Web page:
I’ll admit, LW, I like you way more than I like “we”/”him” from this distance.
Even if I am wrong about him (and I do hope for your sake I am reading him completely and totally wrong), if you truly want to be a friend to this woman, and you truly want to explore setting some healthy boundaries in this situation, I suggest you try saying things like this to your partner:
- “I don’t feel comfortable discussing Wife when she’s not here.*”
- “I think we’ve maybe overstepped some boundaries by discussing Wife so much, and I’d like to stop doing that.”
- “Have you told Wife what you told me?”
- “Maybe the two of you should go to counseling together, and work on the issues you have between you without me.”
- “Maybe you can find a different sounding board for your issues with Wife, I don’t feel comfortable right now.”
- “I need to set a boundary, that we don’t discuss Wife when she’s not here, and that I cannot be the sounding board for your issues with her anymore.”
- “TBH I don’t feel like hearing about your marital problems tonight, save it for a counselor or something,” which I know you’ll never say but I just want to plant the seed that marital counseling is a job that people get paid to do a few times a month in distinct 50-minute sessions and not for free around the clock for people they are also romantically and sexually involved with.
Get out of the middle, Letter Writer. Making the ups and downs of your partner’s marriage less of a factor in your conversations doesn’t mean breaking things off with him. It doesn’t mean you stop being supportive or making soothing noises in his direction. What it does mean respecting that she has pulled back from you and that “they” have shit to sort out between them that isn’t about you, so you don’t need the details. Fortunately you have many outside interests, and this is a great time to throw yourself into them since your boyfriend’s pretty occupied with either saving or leaving his marriage.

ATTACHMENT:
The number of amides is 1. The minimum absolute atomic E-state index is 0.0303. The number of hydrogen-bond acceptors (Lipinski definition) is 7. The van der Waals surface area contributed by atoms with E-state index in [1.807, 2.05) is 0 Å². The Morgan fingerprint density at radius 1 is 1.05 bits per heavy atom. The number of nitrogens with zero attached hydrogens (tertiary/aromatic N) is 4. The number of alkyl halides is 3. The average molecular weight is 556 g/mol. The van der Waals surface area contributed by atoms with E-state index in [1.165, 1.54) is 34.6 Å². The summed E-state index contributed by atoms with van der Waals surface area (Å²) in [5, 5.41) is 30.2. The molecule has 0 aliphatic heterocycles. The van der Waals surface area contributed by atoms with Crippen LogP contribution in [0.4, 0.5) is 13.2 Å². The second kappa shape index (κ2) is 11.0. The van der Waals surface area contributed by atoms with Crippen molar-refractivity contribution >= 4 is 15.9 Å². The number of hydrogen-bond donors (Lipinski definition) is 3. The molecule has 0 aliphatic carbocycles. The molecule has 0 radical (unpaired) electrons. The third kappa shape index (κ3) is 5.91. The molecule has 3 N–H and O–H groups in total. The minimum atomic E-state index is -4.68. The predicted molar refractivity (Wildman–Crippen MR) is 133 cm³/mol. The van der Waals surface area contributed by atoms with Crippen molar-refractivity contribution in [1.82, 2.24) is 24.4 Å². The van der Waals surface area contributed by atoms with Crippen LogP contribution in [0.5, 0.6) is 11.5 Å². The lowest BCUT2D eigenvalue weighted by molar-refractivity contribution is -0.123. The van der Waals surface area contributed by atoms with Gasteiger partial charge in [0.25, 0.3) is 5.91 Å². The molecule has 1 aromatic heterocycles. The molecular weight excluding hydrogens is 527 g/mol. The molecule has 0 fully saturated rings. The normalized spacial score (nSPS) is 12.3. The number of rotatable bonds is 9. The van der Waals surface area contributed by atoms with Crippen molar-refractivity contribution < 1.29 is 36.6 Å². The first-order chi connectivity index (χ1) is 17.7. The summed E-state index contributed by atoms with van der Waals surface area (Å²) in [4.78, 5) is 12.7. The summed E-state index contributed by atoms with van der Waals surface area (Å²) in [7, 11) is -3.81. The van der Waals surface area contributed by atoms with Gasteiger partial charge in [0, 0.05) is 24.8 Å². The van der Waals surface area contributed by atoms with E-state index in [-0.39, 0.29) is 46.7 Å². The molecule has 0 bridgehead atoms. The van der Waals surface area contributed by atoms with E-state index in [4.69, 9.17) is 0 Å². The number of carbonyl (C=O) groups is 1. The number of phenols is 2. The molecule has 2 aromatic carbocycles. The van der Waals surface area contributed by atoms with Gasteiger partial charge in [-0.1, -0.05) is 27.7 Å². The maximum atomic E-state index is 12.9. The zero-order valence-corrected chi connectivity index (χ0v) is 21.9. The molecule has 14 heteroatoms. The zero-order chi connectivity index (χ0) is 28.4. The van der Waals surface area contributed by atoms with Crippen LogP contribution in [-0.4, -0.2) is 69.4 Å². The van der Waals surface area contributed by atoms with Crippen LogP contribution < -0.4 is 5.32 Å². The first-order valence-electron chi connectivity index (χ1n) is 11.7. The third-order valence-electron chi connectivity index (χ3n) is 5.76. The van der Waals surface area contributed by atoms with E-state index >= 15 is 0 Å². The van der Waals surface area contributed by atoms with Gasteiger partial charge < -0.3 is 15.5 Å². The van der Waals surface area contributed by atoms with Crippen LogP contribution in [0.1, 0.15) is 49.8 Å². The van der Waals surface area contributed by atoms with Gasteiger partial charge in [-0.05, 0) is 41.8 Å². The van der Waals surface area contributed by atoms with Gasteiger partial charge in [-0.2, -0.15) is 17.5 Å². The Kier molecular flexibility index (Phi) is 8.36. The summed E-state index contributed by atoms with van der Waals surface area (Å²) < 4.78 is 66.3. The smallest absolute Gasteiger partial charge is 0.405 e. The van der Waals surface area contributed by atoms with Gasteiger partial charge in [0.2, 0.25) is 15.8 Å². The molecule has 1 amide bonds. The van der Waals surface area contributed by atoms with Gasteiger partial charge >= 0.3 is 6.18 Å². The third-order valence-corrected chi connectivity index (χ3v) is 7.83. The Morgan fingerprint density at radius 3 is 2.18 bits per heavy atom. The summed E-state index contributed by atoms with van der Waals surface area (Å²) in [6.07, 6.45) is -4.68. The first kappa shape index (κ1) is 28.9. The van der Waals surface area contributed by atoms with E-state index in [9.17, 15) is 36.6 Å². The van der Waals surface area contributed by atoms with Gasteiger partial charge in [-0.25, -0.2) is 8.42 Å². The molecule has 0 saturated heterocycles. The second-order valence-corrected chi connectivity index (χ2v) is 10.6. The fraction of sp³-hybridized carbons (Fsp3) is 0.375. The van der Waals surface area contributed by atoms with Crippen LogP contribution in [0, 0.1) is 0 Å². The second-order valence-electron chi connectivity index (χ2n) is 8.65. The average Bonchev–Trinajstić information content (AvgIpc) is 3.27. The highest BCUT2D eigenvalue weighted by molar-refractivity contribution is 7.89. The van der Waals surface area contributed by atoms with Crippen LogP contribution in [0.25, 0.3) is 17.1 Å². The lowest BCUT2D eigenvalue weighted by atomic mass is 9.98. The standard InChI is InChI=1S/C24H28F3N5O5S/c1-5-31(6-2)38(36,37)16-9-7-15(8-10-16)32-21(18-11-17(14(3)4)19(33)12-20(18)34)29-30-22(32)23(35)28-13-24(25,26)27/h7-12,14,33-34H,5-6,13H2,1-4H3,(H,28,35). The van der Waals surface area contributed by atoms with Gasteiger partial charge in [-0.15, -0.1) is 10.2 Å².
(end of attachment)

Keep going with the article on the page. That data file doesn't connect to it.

I honestly and truly think that disengaging from the Problem of Them and creating clearer boundaries for yourself around this is going to be good for you. At very least, it’s going to free you somewhat from feeling every shock and reverberation of their unhappy union. It’s also going to test how good at boundaries your partner really is – will he respect it if you set some, with him, about this?
*For the love of all that is holy and unholy, don’t discuss their marriage when she IS there, either. Your script: “Sounds like you two have a lot to talk about, goodbye!”
Update: The LW commented to clarify some things (some things that I was definitely not getting at all from the letter when I wrote the response). You may want to read the comment before commenting yourself.